Bragg Glad To Have Followed Pro Path

CEDAR RAPIDS, IA - Sam Bragg twice had the option of going to college and playing ball in the SEC. Twice he chose a different route with the eye on making a professional career. Bragg officially turned pro this June after being drafted by the Oakland A's. His first stint in pro ball has taken him all the way to the Midwest League, where he is helping the Beloit Snappers in their run for a title.

Coming out of high school, Sam Bragg had the option of signing with the University of Georgia and playing SEC ball for three seasons. Instead, Bragg opted to keep his options open by attending Georgia Perimeter College, a junior-college school. Playing junior college baseball allowed Bragg to sign with a pro team a year earlier than he would have been able to had he gone to a four-year school.

The 20-year old sophomore's name was called by the Oakland A's in the 18th round of this June's draft, and he signed relatively quickly for a player with some leverage.

"The draft was a frustrating time," Bragg said. "I was definitely expecting to go a lot higher than I did. Everything works out for a reason. I'm pretty happy with the situation I got placed in. The A's were a big team in on me all year and I was good friends with the A's scout [Jemel Spearman] in my area.

"I had a pretty good idea the A's would take me. It was also a money thing. I was trying to get a lot early and it ended up causing me to slide a little. But it happens. I had a commitment to Auburn and if the draft didn't work out, I was going to be playing in the SEC next year. I definitely wanted to sign and they gave me a good bit of money."

The rest is history for Bragg, who put the experience behind him and spent most of his summer as a member of the Vermont Lake Monsters bullpen in the short-season New York-Penn League.

Although he was a starter for his two years of junior college ball, Bragg was on a strict inning-limit due to a heavy college workload. The right-hander said he has pitched nearly 200 total innings this season.

The 6'2'' right-hander flourished in the closer's role, allowing just four earned runs on 16 hits in 19.2 innings. He struck out 20 and walked nine, while closing out five Vermont victories.

"It was a little different, but I enjoyed it," Bragg said. "There was an adrenaline rush coming out of the bullpen like that."

Towards the end of Vermont's season, Bragg was summoned to Beloit in time for the Midwest League playoffs.

He made a pair of scoreless one-inning appearances for the Snappers, striking out three and walking none. He figures to play a key role in the post-season for Beloit, and he pitched a scoreless inning in the Snappers' Game Two win on Thursday.

"We were looking to use him a lot down the stretch," Beloit manager Ryan Christensen said. "He reminds me a little bit of [fellow minor-league reliever] Ryan Dull, in that he throws a lot of strikes which is what I really like about him.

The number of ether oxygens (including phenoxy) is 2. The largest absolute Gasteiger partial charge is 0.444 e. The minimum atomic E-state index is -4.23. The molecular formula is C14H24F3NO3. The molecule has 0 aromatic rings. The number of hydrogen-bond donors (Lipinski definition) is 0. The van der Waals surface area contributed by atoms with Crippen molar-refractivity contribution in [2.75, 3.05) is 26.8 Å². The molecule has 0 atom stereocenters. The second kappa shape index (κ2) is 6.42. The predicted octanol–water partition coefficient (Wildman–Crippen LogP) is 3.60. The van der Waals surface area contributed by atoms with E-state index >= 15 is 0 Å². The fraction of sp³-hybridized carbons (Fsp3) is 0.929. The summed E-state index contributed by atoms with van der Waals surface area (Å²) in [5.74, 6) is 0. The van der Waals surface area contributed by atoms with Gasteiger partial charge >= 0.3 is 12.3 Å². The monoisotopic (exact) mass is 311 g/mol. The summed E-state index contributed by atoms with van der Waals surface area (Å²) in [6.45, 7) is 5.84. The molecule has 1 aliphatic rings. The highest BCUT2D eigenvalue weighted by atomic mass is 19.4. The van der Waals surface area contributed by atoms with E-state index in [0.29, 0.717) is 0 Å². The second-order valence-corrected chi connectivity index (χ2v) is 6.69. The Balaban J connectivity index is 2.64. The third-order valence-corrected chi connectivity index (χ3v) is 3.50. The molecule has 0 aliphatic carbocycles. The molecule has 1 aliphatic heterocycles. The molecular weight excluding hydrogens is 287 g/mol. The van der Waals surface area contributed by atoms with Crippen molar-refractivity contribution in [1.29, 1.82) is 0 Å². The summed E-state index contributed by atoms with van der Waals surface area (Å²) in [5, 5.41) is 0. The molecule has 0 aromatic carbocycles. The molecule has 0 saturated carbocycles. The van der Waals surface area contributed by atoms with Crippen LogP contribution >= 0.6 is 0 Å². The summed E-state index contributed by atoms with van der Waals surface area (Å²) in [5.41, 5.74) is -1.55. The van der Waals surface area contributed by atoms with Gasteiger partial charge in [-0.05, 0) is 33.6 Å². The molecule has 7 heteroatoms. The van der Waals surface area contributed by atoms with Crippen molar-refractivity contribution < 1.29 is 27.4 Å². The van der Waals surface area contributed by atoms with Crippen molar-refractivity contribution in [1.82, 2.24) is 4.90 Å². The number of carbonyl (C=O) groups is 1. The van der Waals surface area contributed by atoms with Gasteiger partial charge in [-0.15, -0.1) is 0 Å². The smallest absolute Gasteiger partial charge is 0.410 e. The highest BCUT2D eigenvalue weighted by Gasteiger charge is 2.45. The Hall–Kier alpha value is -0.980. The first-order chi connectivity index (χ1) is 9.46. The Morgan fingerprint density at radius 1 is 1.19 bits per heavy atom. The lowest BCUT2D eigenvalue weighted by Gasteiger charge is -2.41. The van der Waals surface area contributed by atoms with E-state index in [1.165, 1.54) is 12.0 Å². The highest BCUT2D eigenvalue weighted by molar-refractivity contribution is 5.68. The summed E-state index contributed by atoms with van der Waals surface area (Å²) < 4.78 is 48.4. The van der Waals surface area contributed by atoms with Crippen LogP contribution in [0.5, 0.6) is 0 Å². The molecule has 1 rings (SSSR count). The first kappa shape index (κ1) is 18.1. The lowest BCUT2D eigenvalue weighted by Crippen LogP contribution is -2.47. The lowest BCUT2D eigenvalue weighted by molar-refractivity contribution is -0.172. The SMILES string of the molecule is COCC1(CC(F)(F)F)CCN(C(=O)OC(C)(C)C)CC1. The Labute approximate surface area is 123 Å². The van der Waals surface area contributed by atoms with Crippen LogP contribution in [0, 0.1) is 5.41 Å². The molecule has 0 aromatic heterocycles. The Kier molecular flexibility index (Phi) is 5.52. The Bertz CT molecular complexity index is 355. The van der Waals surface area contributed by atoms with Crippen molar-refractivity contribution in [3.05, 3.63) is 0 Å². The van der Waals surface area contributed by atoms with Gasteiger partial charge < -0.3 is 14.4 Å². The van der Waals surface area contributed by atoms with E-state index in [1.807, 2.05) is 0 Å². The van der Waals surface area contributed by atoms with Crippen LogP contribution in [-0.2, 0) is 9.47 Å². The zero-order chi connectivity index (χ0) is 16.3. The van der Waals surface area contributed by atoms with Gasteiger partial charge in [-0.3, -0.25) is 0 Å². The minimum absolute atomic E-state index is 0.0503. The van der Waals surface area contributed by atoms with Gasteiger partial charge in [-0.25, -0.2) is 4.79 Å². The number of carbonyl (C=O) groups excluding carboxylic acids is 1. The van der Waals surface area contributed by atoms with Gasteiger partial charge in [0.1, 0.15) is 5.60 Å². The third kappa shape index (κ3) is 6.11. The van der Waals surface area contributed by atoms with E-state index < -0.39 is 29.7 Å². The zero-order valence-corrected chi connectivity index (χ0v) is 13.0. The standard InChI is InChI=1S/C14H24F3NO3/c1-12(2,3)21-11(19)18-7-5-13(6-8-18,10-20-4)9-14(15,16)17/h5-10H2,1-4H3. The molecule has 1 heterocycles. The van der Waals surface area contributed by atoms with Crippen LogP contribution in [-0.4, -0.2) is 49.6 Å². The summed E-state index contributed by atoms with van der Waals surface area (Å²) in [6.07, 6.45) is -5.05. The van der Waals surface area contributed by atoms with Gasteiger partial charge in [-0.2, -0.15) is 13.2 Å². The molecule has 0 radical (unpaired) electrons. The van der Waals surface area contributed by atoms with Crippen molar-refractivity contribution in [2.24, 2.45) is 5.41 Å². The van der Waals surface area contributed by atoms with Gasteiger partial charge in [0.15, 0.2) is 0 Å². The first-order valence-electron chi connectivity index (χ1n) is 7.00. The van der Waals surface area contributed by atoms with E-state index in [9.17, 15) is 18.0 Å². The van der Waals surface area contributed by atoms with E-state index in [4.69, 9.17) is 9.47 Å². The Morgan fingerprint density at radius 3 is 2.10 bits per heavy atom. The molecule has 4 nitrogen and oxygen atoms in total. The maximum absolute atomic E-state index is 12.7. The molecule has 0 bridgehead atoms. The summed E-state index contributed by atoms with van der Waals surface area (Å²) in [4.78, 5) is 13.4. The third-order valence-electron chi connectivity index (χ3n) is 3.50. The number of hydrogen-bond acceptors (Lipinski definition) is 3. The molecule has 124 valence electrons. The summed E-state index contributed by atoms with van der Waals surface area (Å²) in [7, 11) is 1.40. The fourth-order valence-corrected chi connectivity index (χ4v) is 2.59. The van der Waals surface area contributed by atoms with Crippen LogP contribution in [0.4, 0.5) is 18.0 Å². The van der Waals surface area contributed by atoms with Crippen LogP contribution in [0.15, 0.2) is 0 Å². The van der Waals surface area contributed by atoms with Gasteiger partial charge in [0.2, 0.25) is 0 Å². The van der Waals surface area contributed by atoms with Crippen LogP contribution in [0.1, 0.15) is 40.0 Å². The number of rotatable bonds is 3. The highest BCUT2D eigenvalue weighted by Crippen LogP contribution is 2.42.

"He threw all of his pitches for strikes through one inning each time out. I'm not sure if he even threw 10 pitches in either of his outings, so that tells me he's challenging hitters. He's telling them ‘here it is - I'm going to come right after you in the strike zone.' I love the aggressive mindset and the fact he can get it in the 'zone."

While the game itself isn't much different than the one he played at a small junior college, Bragg said he's adapting to the different level of hitters in pro ball.

"I've learned a lot going to three levels this year and had some great coaches along the way," Bragg said. "I haven't done anything a whole lot different than college ball so far. They're better hitters and you need to make better pitchers, be smarter and work ahead of every better. You don't want to get down in the count or make mistakes.

"Hitters also have a better eye and know how to lay off pitches. If it's an 0-2 count and you throw them a curveball in the dirt, they'll lay off of it. They know how to wait on their pitch."

Bragg currently throws two- and four-seam fastballs, with velocity that runs into the mid-90s. He mixes in a circle change-up and curveball, and says the change may be his best pitch.

He's learned to make the best of his short stints on the mound and is able to pick and choose what he throws in any given outing.

"How I feel in warm-ups will tell me what's working and if there's a pitch I can't throw, so I'll let the catcher know what I'm throwing," he said.

Preparing for a move back into a starting rotation somewhere next spring, Bragg will be focused on sharpening up his secondary pitches in the off-season. He'll head to the A's Instructional League this month.

"I need to work on my curveball a little bit," he said. "I can locate my fastball and change-up pretty well and have a good feel. My mechanics are pretty smooth, so I won't really be looking to change much of that."


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